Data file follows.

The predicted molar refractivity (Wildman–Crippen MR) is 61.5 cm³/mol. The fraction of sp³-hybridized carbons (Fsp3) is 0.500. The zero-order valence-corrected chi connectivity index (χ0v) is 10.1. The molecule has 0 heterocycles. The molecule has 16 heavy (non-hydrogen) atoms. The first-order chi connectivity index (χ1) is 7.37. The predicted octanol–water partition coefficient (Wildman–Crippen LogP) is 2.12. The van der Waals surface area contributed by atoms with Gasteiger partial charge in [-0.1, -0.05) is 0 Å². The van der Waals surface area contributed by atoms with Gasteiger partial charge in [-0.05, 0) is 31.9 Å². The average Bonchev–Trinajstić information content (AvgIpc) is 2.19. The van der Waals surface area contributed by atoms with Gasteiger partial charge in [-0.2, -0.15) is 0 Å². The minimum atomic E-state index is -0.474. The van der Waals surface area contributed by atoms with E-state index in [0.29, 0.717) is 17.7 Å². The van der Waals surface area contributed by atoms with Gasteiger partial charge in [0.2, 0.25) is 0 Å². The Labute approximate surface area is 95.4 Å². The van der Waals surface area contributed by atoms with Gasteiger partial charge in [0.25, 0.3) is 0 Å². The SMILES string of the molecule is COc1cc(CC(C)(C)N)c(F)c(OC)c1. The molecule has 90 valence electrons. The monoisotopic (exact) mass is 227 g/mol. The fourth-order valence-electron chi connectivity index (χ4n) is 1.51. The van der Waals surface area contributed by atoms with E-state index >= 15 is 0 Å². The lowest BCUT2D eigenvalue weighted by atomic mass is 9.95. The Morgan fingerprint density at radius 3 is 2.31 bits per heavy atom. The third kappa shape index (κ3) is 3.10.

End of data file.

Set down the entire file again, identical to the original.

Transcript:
The predicted molar refractivity (Wildman–Crippen MR) is 61.5 cm³/mol. The fraction of sp³-hybridized carbons (Fsp3) is 0.500. The zero-order valence-corrected chi connectivity index (χ0v) is 10.1. The molecule has 0 heterocycles. The molecule has 16 heavy (non-hydrogen) atoms. The first-order chi connectivity index (χ1) is 7.37. The predicted octanol–water partition coefficient (Wildman–Crippen LogP) is 2.12. The van der Waals surface area contributed by atoms with Gasteiger partial charge in [-0.1, -0.05) is 0 Å². The van der Waals surface area contributed by atoms with Gasteiger partial charge in [-0.05, 0) is 31.9 Å². The average Bonchev–Trinajstić information content (AvgIpc) is 2.19. The van der Waals surface area contributed by atoms with Gasteiger partial charge in [-0.2, -0.15) is 0 Å². The minimum atomic E-state index is -0.474. The van der Waals surface area contributed by atoms with E-state index in [0.29, 0.717) is 17.7 Å². The van der Waals surface area contributed by atoms with Gasteiger partial charge in [0.2, 0.25) is 0 Å². The Labute approximate surface area is 95.4 Å². The van der Waals surface area contributed by atoms with Gasteiger partial charge in [0.25, 0.3) is 0 Å². The SMILES string of the molecule is COc1cc(CC(C)(C)N)c(F)c(OC)c1. The molecule has 90 valence electrons. The monoisotopic (exact) mass is 227 g/mol. The fourth-order valence-electron chi connectivity index (χ4n) is 1.51. The van der Waals surface area contributed by atoms with E-state index >= 15 is 0 Å². The lowest BCUT2D eigenvalue weighted by atomic mass is 9.95. The Morgan fingerprint density at radius 3 is 2.31 bits per heavy atom. The third kappa shape index (κ3) is 3.10.